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Research Article

Race and sex differences in erythrocyte Na+, K+, and Na+-K+-adenosine triphosphatase.

N Lasker, L Hopp, S Grossman, R Bamforth and A Aviv

Published June 1985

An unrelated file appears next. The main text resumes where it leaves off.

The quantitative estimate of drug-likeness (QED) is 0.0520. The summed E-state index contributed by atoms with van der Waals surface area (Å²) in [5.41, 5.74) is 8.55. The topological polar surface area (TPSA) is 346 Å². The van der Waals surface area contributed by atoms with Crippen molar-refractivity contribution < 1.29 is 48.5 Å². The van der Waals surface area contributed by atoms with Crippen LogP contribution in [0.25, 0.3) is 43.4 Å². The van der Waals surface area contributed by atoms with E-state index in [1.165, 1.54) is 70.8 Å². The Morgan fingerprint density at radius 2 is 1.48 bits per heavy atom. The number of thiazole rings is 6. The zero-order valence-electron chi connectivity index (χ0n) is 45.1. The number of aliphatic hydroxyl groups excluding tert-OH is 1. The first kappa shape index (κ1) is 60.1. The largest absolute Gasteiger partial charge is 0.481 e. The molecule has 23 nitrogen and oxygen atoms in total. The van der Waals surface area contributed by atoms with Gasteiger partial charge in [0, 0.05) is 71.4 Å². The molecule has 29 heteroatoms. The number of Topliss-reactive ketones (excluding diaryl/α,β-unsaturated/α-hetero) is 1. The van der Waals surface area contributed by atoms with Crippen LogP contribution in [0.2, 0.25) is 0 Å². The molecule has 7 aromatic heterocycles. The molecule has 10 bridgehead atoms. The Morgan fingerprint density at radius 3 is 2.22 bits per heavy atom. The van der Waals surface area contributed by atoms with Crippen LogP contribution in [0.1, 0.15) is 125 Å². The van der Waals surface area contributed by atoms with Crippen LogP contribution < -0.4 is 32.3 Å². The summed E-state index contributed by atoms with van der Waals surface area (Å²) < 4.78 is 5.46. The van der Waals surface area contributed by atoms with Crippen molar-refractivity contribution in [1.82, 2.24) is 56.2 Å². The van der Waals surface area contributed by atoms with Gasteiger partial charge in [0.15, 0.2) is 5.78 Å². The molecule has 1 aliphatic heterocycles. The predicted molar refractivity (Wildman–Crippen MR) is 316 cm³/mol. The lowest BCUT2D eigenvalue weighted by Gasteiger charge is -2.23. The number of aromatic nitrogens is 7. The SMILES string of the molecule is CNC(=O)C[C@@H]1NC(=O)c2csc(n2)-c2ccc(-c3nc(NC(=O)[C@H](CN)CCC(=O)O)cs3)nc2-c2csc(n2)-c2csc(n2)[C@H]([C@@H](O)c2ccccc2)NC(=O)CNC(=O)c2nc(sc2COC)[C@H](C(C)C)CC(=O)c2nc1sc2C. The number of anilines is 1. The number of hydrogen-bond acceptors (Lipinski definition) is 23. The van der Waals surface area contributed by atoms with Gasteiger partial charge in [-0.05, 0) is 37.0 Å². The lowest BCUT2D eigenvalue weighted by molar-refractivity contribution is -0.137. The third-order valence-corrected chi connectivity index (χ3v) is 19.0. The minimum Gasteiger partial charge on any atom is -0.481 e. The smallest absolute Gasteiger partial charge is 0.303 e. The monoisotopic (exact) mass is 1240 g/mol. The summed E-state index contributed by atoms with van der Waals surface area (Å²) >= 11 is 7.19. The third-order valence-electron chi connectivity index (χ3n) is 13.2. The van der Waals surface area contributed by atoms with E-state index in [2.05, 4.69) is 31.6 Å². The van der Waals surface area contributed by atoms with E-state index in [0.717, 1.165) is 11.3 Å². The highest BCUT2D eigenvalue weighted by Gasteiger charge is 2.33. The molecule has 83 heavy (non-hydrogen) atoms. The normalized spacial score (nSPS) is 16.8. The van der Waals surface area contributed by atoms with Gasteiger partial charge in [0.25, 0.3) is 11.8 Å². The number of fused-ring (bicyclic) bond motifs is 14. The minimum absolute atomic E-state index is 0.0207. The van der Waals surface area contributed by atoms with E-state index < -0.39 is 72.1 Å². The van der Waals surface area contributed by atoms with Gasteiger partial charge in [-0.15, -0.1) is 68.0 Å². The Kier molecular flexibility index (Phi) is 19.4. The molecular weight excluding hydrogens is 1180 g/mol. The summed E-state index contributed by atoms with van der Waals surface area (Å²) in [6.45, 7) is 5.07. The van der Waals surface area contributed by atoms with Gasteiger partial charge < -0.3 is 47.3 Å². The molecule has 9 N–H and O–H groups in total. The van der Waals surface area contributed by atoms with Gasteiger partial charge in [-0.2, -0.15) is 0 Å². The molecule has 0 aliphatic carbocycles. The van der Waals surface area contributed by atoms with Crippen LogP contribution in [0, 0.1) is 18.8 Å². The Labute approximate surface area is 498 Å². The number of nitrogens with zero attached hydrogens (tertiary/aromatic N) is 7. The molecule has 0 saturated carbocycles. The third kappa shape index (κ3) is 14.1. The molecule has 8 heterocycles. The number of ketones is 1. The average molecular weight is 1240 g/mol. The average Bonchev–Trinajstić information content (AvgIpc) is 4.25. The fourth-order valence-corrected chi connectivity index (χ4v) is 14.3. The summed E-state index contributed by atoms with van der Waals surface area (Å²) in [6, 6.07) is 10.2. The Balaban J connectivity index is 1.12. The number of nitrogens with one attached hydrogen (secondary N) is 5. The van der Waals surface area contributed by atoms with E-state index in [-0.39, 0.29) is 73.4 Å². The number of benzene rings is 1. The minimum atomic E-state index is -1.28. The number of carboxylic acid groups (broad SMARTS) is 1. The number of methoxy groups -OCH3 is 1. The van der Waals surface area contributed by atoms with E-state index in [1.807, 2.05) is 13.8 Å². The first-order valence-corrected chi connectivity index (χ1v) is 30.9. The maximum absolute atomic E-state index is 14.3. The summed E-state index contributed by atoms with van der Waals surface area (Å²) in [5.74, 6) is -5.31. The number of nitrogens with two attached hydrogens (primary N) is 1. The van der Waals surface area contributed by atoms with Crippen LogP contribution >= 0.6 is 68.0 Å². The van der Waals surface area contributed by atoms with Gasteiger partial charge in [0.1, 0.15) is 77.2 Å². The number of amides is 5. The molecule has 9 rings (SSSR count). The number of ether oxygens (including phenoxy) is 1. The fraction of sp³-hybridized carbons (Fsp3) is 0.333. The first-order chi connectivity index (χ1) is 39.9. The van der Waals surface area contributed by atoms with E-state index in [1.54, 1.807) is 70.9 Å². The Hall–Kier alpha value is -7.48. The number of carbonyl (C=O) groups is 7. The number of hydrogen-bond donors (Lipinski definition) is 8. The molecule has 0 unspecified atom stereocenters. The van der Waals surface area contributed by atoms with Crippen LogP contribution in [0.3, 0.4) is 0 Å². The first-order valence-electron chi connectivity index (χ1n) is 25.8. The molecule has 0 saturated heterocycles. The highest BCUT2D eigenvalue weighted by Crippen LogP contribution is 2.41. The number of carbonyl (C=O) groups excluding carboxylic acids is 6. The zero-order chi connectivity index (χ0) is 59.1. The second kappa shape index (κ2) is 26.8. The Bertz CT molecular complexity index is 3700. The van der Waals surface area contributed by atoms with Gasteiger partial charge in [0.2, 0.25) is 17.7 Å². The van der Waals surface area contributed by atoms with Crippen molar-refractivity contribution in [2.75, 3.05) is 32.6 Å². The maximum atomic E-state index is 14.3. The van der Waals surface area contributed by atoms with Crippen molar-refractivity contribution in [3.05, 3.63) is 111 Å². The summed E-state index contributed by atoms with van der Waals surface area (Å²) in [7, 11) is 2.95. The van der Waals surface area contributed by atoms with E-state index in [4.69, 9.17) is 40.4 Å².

Several reports indicate that erythrocytes (RBCs) from blacks and men have higher sodium concentrations than those from whites and women. One possible mechanism to explain this finding is a difference in the activity of Na+-K+-ATPase. To explore this possibility, we have studied the Na+ and K+ kinetics of RBC Na+-K+-ATPase and RBC Na+ and K+ concentrations in 37 normotensive blacks and whites, both males and females. The maximal initial reaction velocity (Vmax) values for RBC Na+-K+-ATPase were lower in blacks and men as compared with whites and women. Higher RBC Na+ levels were observed in blacks and males vs. whites and females. Significant inverse correlations were noted between the Na+-K+-ATPase activity and RBC Na+ concentrations. These findings indicate that cellular Na+ homeostasis is different in blacks and men as compared with whites and women. Since higher RBC Na+ concentrations have also been observed in patients with essential hypertension as compared with normotensive subjects, the higher intracellular Na+ concentrations in blacks and men may contribute to the greater predisposition of these groups to essential hypertension.

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